Last Rites Held for Well Known Veterinarian

Last Rites Held for Well Known Veterinarian
Dr. C. C. Clay, 53, one of Elkhart county’s prominent veterinarians, passed away
Monday morning at 2:30 o’clock in his home, after an illness due to heart ailment and
He was born Nov. 21, 1888, the son of the late William H. and Nora Sensenich Clay. His
entire life was spent here with the exception of those years away at school.
Dr. Clay was a graduate of Purdue University and the Chicago Veterinary College.
After his graduation he came back to his home town, and for the past 28 years has
practiced veterinary medicine in this community.
His marriage to Gladys Lopp of Nappanee took place Nov. 20, 1915, and a son, William
Scott, was born.
Surviving beside Mrs. Clay and son, William, is a sister, Mrs. Ralph Walter of this place,
an aunt, Mrs. Omah Sensenich Romaine and an uncle Dr. R. L. Sensenich, both of South
Dr. Clay was one of the best veterinarians in the state and his advice was often sought by
his associate doctors. We would say the two chief desires of Dr. Clay were realized. First,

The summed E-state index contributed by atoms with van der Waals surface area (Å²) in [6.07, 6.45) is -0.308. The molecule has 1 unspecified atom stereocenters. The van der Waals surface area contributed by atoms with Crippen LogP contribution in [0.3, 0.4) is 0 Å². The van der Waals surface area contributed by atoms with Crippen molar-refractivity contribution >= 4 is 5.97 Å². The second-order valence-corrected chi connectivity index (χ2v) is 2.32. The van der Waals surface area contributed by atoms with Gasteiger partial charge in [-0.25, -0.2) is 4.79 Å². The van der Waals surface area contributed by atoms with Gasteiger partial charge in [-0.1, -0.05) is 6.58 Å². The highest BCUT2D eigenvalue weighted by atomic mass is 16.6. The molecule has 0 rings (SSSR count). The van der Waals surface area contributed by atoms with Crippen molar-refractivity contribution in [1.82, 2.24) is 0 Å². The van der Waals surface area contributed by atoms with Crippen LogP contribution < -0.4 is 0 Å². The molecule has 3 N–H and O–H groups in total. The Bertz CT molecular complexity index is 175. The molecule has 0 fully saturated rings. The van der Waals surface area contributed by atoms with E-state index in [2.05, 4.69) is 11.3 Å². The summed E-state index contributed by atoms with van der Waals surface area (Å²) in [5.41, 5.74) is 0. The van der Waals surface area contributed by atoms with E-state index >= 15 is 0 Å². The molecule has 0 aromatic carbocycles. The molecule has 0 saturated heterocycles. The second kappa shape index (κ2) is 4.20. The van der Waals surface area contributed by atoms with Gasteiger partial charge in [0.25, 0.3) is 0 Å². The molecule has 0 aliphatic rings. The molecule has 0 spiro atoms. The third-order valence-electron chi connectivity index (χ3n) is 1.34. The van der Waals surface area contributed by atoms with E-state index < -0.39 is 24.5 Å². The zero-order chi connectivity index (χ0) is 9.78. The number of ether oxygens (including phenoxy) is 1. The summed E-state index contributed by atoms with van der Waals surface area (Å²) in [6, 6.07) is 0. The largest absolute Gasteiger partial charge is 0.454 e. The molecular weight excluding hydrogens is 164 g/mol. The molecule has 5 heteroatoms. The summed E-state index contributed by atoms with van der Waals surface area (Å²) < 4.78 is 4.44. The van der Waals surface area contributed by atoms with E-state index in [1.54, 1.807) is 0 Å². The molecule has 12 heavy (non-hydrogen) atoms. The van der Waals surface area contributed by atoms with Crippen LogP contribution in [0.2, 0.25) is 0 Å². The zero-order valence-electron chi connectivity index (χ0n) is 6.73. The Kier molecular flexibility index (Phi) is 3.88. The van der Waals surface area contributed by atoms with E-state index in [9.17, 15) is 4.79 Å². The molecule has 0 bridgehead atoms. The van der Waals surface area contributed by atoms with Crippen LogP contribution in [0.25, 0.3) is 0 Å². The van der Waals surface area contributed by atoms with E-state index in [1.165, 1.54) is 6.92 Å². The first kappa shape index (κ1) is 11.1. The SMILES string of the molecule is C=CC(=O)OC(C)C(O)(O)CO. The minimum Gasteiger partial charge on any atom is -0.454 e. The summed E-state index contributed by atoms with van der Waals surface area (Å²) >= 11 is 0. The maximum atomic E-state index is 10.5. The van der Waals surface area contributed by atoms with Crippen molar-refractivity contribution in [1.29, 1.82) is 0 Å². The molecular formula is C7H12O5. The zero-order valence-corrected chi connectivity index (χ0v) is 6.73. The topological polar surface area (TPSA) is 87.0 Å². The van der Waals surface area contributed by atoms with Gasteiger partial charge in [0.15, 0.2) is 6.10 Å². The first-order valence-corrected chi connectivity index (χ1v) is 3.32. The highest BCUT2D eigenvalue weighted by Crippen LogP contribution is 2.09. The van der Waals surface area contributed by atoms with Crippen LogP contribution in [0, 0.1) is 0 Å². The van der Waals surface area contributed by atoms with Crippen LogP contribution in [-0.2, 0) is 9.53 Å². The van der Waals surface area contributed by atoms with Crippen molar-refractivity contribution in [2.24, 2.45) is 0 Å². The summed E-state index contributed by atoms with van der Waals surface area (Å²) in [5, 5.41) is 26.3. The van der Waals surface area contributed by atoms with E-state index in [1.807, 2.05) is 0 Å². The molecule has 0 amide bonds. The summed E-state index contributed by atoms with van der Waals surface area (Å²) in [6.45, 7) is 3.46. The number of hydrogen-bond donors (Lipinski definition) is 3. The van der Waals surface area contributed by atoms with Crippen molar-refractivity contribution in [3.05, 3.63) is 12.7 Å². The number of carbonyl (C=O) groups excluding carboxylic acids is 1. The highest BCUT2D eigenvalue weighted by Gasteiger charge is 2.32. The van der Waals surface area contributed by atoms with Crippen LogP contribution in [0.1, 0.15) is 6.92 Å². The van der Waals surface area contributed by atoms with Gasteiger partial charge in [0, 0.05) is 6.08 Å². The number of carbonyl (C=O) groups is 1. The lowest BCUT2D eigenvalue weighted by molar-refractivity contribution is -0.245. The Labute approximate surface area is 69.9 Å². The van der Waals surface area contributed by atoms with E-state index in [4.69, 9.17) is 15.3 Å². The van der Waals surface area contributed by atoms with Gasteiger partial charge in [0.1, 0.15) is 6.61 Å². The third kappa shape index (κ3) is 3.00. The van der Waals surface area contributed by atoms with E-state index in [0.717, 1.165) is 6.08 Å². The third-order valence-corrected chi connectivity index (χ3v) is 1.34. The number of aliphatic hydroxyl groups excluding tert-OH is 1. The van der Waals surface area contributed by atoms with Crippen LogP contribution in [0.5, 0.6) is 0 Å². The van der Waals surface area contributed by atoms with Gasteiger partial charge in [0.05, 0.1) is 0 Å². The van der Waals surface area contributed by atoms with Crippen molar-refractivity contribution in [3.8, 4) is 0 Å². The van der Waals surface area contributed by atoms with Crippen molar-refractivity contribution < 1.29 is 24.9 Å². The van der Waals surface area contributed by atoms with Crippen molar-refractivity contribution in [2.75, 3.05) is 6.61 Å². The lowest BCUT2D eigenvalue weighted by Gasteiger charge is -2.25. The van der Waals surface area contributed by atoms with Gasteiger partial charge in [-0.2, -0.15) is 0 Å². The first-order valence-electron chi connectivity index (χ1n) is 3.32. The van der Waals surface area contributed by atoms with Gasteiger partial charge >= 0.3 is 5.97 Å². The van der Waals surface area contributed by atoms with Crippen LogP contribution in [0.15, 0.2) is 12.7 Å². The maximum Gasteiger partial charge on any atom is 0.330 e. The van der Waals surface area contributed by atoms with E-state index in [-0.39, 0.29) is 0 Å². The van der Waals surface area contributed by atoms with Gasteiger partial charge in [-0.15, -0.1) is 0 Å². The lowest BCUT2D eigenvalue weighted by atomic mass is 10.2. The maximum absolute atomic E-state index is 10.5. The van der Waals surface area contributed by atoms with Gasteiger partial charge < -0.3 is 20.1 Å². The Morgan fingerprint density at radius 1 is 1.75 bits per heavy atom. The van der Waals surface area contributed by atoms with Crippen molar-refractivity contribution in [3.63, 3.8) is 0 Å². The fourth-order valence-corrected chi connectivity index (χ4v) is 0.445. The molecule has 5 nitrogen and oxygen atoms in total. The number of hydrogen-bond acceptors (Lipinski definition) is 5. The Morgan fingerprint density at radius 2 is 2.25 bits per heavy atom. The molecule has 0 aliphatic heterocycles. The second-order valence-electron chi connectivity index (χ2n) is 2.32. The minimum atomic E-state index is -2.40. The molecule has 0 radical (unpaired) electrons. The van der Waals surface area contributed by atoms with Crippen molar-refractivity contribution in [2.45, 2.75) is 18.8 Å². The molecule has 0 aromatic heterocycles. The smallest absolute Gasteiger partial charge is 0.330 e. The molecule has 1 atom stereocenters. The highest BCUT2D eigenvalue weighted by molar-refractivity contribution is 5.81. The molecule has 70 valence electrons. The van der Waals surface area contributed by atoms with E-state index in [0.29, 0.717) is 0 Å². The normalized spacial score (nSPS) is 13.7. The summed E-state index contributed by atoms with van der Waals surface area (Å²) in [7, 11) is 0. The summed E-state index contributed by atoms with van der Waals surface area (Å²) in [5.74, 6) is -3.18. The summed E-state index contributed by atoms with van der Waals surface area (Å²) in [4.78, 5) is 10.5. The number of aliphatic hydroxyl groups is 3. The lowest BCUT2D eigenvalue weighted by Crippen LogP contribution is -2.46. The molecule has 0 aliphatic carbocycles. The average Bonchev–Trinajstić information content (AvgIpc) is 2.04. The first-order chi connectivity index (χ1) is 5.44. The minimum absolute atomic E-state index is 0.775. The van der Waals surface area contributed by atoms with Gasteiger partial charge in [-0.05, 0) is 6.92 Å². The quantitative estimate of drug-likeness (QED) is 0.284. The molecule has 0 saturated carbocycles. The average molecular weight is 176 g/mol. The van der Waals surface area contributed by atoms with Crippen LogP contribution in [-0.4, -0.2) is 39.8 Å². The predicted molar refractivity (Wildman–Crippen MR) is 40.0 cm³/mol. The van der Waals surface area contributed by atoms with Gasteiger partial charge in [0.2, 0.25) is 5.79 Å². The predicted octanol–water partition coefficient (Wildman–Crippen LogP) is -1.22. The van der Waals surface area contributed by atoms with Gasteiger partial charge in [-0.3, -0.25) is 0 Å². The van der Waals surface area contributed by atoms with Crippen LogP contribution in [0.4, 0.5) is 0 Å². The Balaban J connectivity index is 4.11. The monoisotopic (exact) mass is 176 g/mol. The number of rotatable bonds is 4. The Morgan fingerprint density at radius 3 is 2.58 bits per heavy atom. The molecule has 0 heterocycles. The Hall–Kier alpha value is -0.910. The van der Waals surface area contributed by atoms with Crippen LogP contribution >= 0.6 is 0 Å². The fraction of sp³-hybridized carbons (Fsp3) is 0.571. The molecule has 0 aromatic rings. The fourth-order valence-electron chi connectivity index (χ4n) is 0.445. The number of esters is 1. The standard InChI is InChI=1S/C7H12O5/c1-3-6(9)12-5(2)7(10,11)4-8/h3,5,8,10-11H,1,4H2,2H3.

to have a thorough knowledge needed in his profession; and second that his son, William
was to receive a thorough education, practical, and be prepared for the life ahead of him.
Both desires were realized, the son, a fine young man, graduated from DePauw
University this spring, and is now in the military service, at Kessler Field, Mississippi.
Dr. Clay like his father, the late W.H. Clay, was an ardent republican, and sometimes
might be a trifle blunt in argument, but you knew where he stood, and what he considered
right, he held to regardless of the odds.
In his scrapbook were found the following which we quote:
“ For he who can, with gentle hands and soothing words, calm the fears of a stricken
animal has a gift reserved for few. He who can diagnose the sickness of a creature that
cannot speak-one that cannot, by neither sign nor gesture, give any indication of the seat
of fatal illness-is one endowed with knowledge, sympathy, and understanding far beyond
that reached by ordinary men. He who can, with the aid of medical science, brighten the
eyes, stay the fever, energize the pulse, build resistance against disease in an animal, has
reached the goal only a favored few attain.
And, what are his reward? The knowledge, that he has lived a life of true usefulness in
helping creatures that cannot help themselves.”
Funeral services were held Wednesday afternoon at 2:30 at the residence, with Rev. E.
E. Lawshe of Logansport and Rev. Beale in charge. Burial in the Olive cemetery.
Wakarusa Tribune
July 2, 1942